Other organised armed groups, locally called bandits, often abduct students for money. The government says large groups of armed men in Zamfara state are known to kidnap for money and to press for the release of their members held in jail.

Experts say if the kidnappings continue to go unpunished, they may continue.

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Kidnappers release Nigerian schoolboys as search for 300 abducted girls continue

Maiduguri: Gunmen in Nigeria on Saturday released 27 teenage boys who were kidnapped from their school last week in the northern state of Niger, while security forces continued to search for more than 300 schoolgirls abducted in a nearby state.

Schools have become targets for mass kidnappings for ransom in northern Nigeria by armed groups, many of whom carry guns and ride motorcycles.

An empty classroom following an attack by gunmen at Government Science College, Kagara, Nigeria, earlier this month. Credit:

On February 17, an armed gang stormed the Government Science secondary school in the Kagara district of Niger state, and abducted 27 students, three staff and 12 members of their families. One boy was killed during the raid.

After their release, boys were seen by a Reuters witness walking with armed security through a dusty village, some struggling to stand and asking for water. A government official said the boys were aged between 15 and 18.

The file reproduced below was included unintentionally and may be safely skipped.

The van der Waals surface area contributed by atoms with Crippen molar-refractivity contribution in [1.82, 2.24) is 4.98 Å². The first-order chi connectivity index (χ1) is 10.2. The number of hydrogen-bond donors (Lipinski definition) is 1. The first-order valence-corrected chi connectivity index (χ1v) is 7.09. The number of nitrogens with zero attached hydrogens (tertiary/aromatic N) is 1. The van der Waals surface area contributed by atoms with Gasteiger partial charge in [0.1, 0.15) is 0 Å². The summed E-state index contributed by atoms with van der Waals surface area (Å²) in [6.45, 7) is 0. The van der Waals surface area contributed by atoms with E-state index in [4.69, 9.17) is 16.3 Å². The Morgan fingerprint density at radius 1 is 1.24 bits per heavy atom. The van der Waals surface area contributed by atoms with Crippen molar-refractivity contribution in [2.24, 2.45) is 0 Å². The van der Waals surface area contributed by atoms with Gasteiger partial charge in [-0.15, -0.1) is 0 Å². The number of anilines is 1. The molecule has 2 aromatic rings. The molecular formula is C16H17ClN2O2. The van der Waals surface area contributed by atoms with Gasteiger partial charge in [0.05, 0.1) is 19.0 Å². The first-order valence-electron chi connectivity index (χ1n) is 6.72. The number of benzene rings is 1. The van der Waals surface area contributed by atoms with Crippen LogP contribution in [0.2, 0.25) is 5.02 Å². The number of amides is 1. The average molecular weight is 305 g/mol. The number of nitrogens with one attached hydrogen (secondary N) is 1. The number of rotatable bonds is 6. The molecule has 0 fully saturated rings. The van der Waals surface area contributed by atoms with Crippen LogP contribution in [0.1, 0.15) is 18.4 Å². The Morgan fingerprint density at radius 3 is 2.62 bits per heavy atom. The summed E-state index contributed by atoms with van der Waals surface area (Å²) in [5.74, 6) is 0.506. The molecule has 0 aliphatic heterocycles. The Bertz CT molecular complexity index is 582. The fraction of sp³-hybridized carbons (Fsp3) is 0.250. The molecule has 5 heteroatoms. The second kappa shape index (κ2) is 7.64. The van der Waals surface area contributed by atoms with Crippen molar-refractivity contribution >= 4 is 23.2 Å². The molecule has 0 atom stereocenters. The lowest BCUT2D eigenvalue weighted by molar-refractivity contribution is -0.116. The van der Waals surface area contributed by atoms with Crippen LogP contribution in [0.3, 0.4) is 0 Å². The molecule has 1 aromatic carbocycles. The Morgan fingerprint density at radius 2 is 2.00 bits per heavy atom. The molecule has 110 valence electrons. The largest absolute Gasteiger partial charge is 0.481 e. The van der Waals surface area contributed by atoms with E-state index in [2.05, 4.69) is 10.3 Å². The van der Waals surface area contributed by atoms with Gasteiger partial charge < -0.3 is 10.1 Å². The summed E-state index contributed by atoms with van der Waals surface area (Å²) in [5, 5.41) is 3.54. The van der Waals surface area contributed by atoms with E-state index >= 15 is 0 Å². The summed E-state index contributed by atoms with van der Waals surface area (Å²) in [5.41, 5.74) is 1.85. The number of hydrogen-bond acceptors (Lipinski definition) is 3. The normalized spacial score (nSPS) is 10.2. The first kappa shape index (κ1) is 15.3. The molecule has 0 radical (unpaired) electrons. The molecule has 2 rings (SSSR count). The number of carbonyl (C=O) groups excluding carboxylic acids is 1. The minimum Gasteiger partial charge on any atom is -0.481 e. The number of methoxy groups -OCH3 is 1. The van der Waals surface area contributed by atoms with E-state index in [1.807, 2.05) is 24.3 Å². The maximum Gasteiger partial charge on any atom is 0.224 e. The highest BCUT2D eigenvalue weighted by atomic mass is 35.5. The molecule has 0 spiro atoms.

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Gunmen kidnap more than 300 girls in raid on northwest Nigerian school

An operation to rescue more than 300 girls kidnapped in Nigeria had failed to pinpoint their location by late on Friday, almost 24 hours after gunmen seized them in a raid on their school.

The raid in Zamfara state, where the governor ordered all boarding schools to close immediately, was the second such kidnapping in little over a week in the country’s northwest, a region increasingly targeted by militants and criminal gangs.

Zamfara police said they had begun search-and-rescue operations with the army to find the “bandits” who took the 317 girls from the Government Girls Science Secondary School in the town of Jangebe.

“There’s information that they were moved to a neighbouring forest, and we are tracking and exercising caution,” Zamfara police commissioner Abutu Yaro told a news conference.

All the abductees remained at large, but the parent of one of them, Mohammed Usman Jangebe, said seven of their schoolmates had resurfaced after escaping the raiders by hiding in gutters.

The assailants stormed in at around 1 am, firing sporadically, said Zamfara’s information commissioner, Sulaiman Tanau Anka.

“Information available to me said they came with vehicles and moved the students. They also moved some on foot,” he told Reuters.

By late Friday, there had been no claim of responsibility for the raid.